Very Early (pre-1857) Rules on Base Advancement After Caught Fly Balls
Very Early (pre-1857) Rules on Base Advancement After Caught Fly Balls
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Did Runners Have to Tag Up?
Running the bases on caught balls prior to 1857
Consider the situation of a man on third base with fewer than two outs. The batter hits a fly ball that is caught by a fielder. What does this mean for the runner?
The modern rule is that the runner can “tag up,” that is, return to his base (if he has left it) and touch it after the ball has been caught, at which point the runner is free to try to advance. This rule was instituted in 1859.
The rules of 1857 and 1858 don’t allow the runner to advance at all:
Section 16. No ace or base can be made upon a foul ball, nor when a fair ball has been caught without having touched the ground; and the ball shall, in both instances, be considered dead and not in play...
What about before 1857? The rules make no mention of the subject. The purpose of this article is to show that in fact, prior to 1857 baseball followed a third, and surprising rule. Base running on fly balls was unrestricted. Runners were free to run on fly balls just as they were on ground balls, going as far as the situation permitted. The argument supporting this claim is twofold. The first looks at the implicit logic of the early rules. The second looks at the discussion around the enactment of the 1857 rules.
Base running in the early rules
There are four extant sets of early rules. The most famous is that adopted by the Knickerbocker Club in 1845. The second is a minor revision by the club made in 1848. The third is that used by the Eagle Club, printed in their club pamphlet in 1852. The fourth is a joint set of rules adopted in 1854 for inter-club match play by the Knickerbocker, Gotham, and Eagle clubs. The game entered its first great growth phase in 1855, with the 1854 rules the de facto standard. There are some variations between these four rule sets, but none that affect the subject at hand.
The early rules contain an implicit assumption: A runner is free to run, barring some specific reason otherwise. For that matter, this is the assumption in the modern rules as well. If the ball is live, the runner can give it his best shot. This basic fact of the game is obscured by the secondary fact that under most circumstances, straying too far off the base is unwise. In practice, runners usually behave in predictable fashion: when they keep a foot on the base, when they move a few steps away, and when they take off running. This pragmatism should not obscure the underlying fact that runners are not obliged to follow the normal patterns. If, for example, the fielders get distracted in an argument while the ball is still live, a base runner is free to stroll to the next base while the fielders’ attention is directed elsewhere, thereby ensuring a place on SportsCenter.
The early rules give one situation where the runner is prohibited from advancing: on a foul ball. From the 1854 rules: Rule 14. No ace or base can be made on a foul strike.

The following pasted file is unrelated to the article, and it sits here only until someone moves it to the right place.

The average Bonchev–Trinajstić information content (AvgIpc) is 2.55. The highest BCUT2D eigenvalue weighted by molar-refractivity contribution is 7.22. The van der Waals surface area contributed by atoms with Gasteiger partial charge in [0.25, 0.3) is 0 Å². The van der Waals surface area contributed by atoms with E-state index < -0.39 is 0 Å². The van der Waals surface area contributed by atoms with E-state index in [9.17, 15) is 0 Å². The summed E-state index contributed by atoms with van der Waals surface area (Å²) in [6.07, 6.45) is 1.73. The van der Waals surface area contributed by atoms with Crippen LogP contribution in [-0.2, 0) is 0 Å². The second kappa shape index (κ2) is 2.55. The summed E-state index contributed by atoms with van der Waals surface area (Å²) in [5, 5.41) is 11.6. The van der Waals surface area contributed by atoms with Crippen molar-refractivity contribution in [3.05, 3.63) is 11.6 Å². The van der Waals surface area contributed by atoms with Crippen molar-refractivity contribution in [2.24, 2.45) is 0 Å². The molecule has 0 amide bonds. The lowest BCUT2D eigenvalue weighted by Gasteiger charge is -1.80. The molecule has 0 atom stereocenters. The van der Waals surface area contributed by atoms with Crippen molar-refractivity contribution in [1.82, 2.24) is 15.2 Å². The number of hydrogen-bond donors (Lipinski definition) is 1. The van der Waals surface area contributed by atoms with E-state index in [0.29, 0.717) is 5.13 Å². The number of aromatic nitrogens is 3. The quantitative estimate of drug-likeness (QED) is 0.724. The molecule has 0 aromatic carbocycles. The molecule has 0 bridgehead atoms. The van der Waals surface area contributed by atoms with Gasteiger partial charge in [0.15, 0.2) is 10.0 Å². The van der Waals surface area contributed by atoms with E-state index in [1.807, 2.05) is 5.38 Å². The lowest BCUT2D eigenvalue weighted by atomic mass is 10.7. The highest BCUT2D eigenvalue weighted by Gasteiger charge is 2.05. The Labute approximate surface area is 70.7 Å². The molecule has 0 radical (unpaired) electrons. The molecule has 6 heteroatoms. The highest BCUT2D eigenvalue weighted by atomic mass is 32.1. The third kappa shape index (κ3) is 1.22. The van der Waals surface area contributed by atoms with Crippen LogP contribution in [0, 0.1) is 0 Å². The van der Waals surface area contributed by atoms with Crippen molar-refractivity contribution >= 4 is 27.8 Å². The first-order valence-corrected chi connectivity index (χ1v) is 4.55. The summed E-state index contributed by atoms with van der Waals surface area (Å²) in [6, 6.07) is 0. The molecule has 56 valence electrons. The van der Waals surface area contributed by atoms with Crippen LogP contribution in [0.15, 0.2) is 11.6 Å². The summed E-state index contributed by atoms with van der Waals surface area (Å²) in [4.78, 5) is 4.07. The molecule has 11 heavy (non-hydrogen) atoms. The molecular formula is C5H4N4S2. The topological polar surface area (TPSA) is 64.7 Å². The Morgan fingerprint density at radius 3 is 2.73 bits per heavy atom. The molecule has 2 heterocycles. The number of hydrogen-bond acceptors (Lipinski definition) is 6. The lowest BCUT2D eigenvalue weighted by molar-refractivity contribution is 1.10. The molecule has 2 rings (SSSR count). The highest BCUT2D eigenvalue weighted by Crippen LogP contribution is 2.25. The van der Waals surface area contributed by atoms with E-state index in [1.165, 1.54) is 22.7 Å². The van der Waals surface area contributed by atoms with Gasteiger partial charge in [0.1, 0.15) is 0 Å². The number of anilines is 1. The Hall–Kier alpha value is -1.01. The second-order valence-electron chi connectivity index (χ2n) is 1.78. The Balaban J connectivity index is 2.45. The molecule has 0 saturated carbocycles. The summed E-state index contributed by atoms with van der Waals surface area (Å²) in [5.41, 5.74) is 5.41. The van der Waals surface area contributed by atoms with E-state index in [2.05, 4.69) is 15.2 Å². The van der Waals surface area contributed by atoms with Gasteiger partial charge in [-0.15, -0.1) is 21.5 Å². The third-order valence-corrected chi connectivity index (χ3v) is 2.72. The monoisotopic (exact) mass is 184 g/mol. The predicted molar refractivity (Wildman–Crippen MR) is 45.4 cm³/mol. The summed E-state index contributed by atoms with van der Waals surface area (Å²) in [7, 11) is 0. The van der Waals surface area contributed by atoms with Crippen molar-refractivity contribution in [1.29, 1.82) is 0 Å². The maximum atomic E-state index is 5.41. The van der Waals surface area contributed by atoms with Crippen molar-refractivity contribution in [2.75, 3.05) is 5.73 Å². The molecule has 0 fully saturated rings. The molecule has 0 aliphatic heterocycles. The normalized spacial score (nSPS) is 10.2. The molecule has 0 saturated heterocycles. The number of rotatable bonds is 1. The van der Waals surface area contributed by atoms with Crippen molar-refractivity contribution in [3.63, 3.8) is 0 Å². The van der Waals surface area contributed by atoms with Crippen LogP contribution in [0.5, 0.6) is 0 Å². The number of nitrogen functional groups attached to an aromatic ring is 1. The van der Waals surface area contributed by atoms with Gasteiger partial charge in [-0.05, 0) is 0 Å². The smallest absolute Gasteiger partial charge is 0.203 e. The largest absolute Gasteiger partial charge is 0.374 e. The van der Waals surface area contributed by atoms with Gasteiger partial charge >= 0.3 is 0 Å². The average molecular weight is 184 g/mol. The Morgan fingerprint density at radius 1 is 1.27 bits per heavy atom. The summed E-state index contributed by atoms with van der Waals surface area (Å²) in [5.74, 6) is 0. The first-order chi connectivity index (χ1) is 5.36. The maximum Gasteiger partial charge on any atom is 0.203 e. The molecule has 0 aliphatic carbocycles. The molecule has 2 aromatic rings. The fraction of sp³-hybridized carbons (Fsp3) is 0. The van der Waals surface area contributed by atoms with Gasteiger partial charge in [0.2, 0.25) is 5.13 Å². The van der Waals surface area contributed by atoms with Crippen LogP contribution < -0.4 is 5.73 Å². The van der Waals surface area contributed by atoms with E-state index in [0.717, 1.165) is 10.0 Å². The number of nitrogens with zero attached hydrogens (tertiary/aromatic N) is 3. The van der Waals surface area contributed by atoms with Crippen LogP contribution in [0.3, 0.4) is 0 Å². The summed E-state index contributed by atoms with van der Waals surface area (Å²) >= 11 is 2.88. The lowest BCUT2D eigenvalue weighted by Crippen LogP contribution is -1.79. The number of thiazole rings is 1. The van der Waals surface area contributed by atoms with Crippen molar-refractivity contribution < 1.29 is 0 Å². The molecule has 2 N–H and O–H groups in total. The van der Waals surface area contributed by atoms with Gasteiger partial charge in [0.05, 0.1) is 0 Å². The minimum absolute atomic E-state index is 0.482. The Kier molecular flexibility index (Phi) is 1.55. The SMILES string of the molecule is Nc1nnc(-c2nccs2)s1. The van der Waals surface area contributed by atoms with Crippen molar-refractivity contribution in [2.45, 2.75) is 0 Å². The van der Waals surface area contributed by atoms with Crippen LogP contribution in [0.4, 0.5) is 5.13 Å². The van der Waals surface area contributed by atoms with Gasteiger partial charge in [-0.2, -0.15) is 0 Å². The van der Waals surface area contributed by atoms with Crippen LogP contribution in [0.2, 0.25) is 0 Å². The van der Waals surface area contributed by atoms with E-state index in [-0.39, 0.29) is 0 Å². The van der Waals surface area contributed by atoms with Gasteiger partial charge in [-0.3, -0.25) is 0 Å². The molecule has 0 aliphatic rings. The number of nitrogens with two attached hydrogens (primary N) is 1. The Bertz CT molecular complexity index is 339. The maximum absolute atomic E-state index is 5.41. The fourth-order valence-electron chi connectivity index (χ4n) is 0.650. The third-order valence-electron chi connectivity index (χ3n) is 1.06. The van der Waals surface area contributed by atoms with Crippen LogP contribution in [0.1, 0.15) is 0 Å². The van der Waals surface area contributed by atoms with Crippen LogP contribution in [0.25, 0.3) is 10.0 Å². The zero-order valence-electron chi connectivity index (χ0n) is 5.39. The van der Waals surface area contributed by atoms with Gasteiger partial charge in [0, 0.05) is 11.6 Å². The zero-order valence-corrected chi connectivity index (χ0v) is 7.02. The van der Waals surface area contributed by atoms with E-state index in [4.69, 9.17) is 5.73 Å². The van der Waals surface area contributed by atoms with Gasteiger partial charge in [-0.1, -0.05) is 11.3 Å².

This is all the rules have to say on the subject. There are rules adding details about running: the batter must run to first if he hits a fair ball, and first base must be vacated if the batter hits a fly ball. These concern special situations where the runner must try to advance. There is nothing apart from the quoted rule about when he otherwise can or cannot try this.
This is a prima facie argument that runners can advance freely on fly balls, whether or not they are caught. The logic of the rules is that they specify when the batter cannot run, rather than when he can. Since the rules are silent about caught fly balls, the implication is that the runner can advance.
This is not an absolute conclusion. The early rules were not comprehensive, nor were they intended to be. Early baseball was a widely known game, but in many different variants. The purpose of the written rules was to specify which of the various possible options were in force. Points of the game that were not subject to variation were left unstated. This is why, for example, the early rules don’t specify that the pitcher is located within the circle of the bases. This was always true, and did not to be stated.
So perhaps the early rules are silent about runners advancing on caught balls because it was universally understood that they were not permitted to do this. The 1857 Rule 16 is, in this interpretation, a tidying up, in the same way that the 1857 rules specified the placement of the pitcher.
Negotiating the fly game in 1857
Next we turn to the circumstances of the 1857 rules, taking what at first appears to be an irrelevant digression: the fly game. The early rules gave an out for any batted ball caught on the fly or the first bound. Here is the rule from 1854:
Rule 6. A ball being struck or tipped and caught, either flying or on the first bound, is a hand out.
Compare this with the 1857 version, which splits this into two rules:
Section 11. The striker is out if a foul ball is caught, either before touching the ground or upon the first bound.
Section 13. Or, if a fair ball is struck, and the ball is caught either without having touched the ground or upon the first bound.
This is an oddly clumsy formula, stating in two rules what had previously been stated entirely adequately in one. The explanation is that this is a vestige of an earlier draft.
The 1857 rules came out of a convention called by the Knickerbockers. The New York baseball community had turned into a competitive cauldron. Clubs were looking for any edge, and the 1854 rules weren’t designed for that. The Knickerbockers, as the senior club, had the standing both to call a convention to revise the rules and to submit the working draft. The general convention held two sessions, on January 22 and February 25. The first session organized itself and appointed a rules committee. The committee met January 28 to consider the Knickerbockers’ draft, with the February 25 general session meeting to receive and vote on the report of the rules committee.
These meetings were not rubber stamp sessions. The Knickerbockers had the prestige to command respectful attention, but this was not to say that their recommendations were accepted blindly. The rules committee made revisions of the draft, and the second general session further revised the version that emerged from the committee. It is the revisions within the committee session that concern us here.
The 1845 Knickerbocker rules had included the out on the bound, as did the other early versions. Somewhere along the way the Knickerbockers changed their mind about this, and proposed the “fly game,” in which a batted ball had to be caught on the fly to get an out. This was a prominent feature of their proposed rules. The idea did not prove popular. Here is one account, reporting the session with great delicacy: